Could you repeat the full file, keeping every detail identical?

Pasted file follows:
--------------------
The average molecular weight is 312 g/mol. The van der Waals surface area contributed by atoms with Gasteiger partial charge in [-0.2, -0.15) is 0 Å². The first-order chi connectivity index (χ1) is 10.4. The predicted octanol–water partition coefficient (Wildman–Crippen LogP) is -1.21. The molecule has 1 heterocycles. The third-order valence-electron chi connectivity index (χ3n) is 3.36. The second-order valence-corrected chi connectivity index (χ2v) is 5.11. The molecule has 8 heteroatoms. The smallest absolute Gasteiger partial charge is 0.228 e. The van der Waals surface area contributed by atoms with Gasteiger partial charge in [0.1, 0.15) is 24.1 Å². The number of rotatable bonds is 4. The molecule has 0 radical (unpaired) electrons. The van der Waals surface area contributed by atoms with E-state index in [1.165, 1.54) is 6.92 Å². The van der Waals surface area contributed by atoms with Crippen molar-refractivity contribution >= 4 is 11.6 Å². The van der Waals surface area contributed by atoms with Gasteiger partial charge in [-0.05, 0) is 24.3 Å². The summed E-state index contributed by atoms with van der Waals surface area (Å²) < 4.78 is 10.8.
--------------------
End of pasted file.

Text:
The average molecular weight is 312 g/mol. The van der Waals surface area contributed by atoms with Gasteiger partial charge in [-0.2, -0.15) is 0 Å². The first-order chi connectivity index (χ1) is 10.4. The predicted octanol–water partition coefficient (Wildman–Crippen LogP) is -1.21. The molecule has 1 heterocycles. The third-order valence-electron chi connectivity index (χ3n) is 3.36. The second-order valence-corrected chi connectivity index (χ2v) is 5.11. The molecule has 8 heteroatoms. The smallest absolute Gasteiger partial charge is 0.228 e. The van der Waals surface area contributed by atoms with Gasteiger partial charge in [0.1, 0.15) is 24.1 Å². The number of rotatable bonds is 4. The molecule has 0 radical (unpaired) electrons. The van der Waals surface area contributed by atoms with E-state index in [1.165, 1.54) is 6.92 Å². The van der Waals surface area contributed by atoms with Crippen molar-refractivity contribution >= 4 is 11.6 Å². The van der Waals surface area contributed by atoms with Gasteiger partial charge in [-0.05, 0) is 24.3 Å². The summed E-state index contributed by atoms with van der Waals surface area (Å²) < 4.78 is 10.8.